Speaking for myself, I can attest to the efficacy of loving-kindness meditation in its ability to increase my sense of compassion for others and for myself.
Guilt and shame in 12-step programs
While the words shame and guilt aren’t explicitly mentioned in the 12 steps, the near universality of shame as an obstacle in recovery is addressed implicitly in steps 4–10.
Managing overwhelm or dread with an incremental approach
In some cases, the idea of change (especially major change) feels overwhelming, inducing a sense of dread.
For these behaviors, iteratively reducing planning to the very next step until one arrives at a single atomic action (or inaction) can alleviate this sense of overwhelm or dread.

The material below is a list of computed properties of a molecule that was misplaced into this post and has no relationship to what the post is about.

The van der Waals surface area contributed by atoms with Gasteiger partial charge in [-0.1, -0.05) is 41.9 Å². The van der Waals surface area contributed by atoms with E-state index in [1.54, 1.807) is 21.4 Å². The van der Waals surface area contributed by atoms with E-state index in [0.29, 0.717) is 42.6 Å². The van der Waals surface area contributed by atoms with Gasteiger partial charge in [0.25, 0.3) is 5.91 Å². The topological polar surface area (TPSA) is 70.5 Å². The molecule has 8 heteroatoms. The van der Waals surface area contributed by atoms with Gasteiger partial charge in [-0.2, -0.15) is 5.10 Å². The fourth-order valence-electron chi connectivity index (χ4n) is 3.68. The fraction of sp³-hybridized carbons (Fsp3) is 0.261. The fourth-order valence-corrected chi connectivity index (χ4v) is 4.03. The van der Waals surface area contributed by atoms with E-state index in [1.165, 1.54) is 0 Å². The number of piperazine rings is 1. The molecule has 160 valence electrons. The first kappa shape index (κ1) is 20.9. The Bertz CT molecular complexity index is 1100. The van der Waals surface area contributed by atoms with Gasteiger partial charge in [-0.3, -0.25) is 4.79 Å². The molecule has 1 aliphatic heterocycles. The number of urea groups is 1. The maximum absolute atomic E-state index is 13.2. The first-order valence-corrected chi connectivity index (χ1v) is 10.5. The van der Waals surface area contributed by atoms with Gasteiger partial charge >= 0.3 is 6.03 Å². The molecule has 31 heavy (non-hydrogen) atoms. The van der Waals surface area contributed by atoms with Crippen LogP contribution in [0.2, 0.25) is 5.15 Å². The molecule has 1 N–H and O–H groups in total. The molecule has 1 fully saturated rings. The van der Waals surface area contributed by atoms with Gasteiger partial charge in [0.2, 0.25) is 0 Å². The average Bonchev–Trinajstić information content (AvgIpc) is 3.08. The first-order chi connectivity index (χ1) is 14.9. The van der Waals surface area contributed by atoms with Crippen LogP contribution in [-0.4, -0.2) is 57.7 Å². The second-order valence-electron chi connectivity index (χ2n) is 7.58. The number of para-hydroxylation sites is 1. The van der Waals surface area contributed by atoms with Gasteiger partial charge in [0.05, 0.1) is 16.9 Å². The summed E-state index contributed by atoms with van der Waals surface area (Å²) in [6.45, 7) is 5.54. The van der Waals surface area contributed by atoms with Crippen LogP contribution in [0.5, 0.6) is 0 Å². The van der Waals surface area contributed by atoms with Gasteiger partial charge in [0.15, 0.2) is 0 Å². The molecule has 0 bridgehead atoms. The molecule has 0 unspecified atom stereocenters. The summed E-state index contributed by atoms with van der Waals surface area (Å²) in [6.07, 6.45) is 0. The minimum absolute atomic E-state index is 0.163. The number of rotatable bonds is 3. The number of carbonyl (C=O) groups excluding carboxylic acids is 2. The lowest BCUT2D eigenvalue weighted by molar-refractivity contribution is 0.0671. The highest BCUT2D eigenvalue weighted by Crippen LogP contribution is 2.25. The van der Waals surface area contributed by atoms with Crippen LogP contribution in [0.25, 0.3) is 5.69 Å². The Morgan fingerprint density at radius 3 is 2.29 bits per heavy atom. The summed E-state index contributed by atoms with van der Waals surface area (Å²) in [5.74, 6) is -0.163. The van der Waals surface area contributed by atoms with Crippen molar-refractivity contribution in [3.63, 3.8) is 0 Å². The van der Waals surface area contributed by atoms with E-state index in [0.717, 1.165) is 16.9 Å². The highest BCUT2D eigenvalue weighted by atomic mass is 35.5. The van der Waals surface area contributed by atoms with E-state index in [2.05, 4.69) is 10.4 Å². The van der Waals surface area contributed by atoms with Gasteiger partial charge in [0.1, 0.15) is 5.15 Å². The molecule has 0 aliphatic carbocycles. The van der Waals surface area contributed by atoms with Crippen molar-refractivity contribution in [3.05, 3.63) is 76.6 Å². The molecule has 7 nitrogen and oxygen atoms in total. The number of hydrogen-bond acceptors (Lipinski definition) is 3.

In the case of avoiding urges for undesired behavior, reframing a long-term abstinence as merely a day, an hour or a minute of abstinence can feel far less daunting when an urge strikes.
Your plan might also need to include a gentle on-ramp.
For example, if your plan is to go to the gym every day for thirty minutes, starting with at home body-weight exercises for two minutes each day can help you kickstart the habit.
Once the exercise habit is going, then add one day at the gym per week, then two, then three, up until you’ve reached your plan.
(You can also fall back on your minimal at-home version when crisis or stress strikes in order to preserve the habit for the long term.)
Dealing with a sense of hopelessness or impossibility
In some cases, behavior change can seem daunting, hopeless or impossible.
In such cases, professional counselors and therapists can provide support.